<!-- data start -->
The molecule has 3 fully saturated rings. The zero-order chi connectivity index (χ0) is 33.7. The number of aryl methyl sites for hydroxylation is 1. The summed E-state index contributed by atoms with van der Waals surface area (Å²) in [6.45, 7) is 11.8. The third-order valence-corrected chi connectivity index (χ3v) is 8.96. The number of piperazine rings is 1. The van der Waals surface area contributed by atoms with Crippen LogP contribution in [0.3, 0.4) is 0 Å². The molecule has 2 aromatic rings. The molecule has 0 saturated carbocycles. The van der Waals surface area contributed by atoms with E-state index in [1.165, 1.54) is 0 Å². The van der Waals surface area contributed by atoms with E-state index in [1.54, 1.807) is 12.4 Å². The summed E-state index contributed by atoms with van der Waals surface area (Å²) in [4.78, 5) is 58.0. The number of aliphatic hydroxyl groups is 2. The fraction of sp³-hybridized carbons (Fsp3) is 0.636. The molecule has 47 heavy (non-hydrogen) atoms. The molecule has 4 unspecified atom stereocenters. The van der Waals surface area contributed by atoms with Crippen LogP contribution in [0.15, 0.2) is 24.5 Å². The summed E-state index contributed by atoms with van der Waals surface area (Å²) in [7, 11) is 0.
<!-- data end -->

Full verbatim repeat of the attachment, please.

The molecule has 3 fully saturated rings. The zero-order chi connectivity index (χ0) is 33.7. The number of aryl methyl sites for hydroxylation is 1. The summed E-state index contributed by atoms with van der Waals surface area (Å²) in [6.45, 7) is 11.8. The third-order valence-corrected chi connectivity index (χ3v) is 8.96. The number of piperazine rings is 1. The van der Waals surface area contributed by atoms with Crippen LogP contribution in [0.3, 0.4) is 0 Å². The molecule has 2 aromatic rings. The molecule has 0 saturated carbocycles. The van der Waals surface area contributed by atoms with E-state index in [1.165, 1.54) is 0 Å². The van der Waals surface area contributed by atoms with E-state index in [1.54, 1.807) is 12.4 Å². The summed E-state index contributed by atoms with van der Waals surface area (Å²) in [4.78, 5) is 58.0. The number of aliphatic hydroxyl groups is 2. The fraction of sp³-hybridized carbons (Fsp3) is 0.636. The molecule has 47 heavy (non-hydrogen) atoms. The molecule has 4 unspecified atom stereocenters. The van der Waals surface area contributed by atoms with Crippen LogP contribution in [0.15, 0.2) is 24.5 Å². The summed E-state index contributed by atoms with van der Waals surface area (Å²) in [7, 11) is 0.